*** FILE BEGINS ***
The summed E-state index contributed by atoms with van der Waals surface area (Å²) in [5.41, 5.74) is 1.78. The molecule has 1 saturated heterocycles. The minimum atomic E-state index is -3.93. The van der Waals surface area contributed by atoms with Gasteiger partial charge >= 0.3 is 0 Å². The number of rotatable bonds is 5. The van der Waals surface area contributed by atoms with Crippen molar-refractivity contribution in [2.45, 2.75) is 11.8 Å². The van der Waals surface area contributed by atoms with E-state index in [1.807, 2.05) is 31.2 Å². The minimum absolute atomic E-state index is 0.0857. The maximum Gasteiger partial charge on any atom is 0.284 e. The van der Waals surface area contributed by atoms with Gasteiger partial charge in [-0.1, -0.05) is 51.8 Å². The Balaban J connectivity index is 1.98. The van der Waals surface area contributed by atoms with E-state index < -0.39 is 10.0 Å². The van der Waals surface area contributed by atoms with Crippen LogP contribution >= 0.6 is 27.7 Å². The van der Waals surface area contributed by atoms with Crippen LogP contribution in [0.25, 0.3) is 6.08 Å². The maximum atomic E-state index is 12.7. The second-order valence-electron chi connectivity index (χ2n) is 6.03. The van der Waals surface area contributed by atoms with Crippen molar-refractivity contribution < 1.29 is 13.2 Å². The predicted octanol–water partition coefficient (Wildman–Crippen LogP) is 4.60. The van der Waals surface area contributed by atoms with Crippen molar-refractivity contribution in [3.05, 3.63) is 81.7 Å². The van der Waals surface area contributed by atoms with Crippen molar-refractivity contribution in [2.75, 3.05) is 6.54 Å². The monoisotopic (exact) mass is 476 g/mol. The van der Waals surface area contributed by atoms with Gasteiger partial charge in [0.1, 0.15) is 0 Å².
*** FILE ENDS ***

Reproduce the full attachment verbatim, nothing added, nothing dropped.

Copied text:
The summed E-state index contributed by atoms with van der Waals surface area (Å²) in [5.41, 5.74) is 1.78. The molecule has 1 saturated heterocycles. The minimum atomic E-state index is -3.93. The van der Waals surface area contributed by atoms with Gasteiger partial charge >= 0.3 is 0 Å². The number of rotatable bonds is 5. The van der Waals surface area contributed by atoms with Crippen molar-refractivity contribution in [2.45, 2.75) is 11.8 Å². The van der Waals surface area contributed by atoms with E-state index in [1.807, 2.05) is 31.2 Å². The minimum absolute atomic E-state index is 0.0857. The maximum Gasteiger partial charge on any atom is 0.284 e. The van der Waals surface area contributed by atoms with Gasteiger partial charge in [-0.1, -0.05) is 51.8 Å². The Balaban J connectivity index is 1.98. The van der Waals surface area contributed by atoms with E-state index < -0.39 is 10.0 Å². The van der Waals surface area contributed by atoms with Crippen LogP contribution >= 0.6 is 27.7 Å². The van der Waals surface area contributed by atoms with Crippen LogP contribution in [0.25, 0.3) is 6.08 Å². The maximum atomic E-state index is 12.7. The second-order valence-electron chi connectivity index (χ2n) is 6.03. The van der Waals surface area contributed by atoms with Crippen molar-refractivity contribution < 1.29 is 13.2 Å². The predicted octanol–water partition coefficient (Wildman–Crippen LogP) is 4.60. The van der Waals surface area contributed by atoms with Crippen molar-refractivity contribution in [3.05, 3.63) is 81.7 Å². The van der Waals surface area contributed by atoms with Crippen molar-refractivity contribution in [2.75, 3.05) is 6.54 Å². The monoisotopic (exact) mass is 476 g/mol. The van der Waals surface area contributed by atoms with Gasteiger partial charge in [0.1, 0.15) is 0 Å².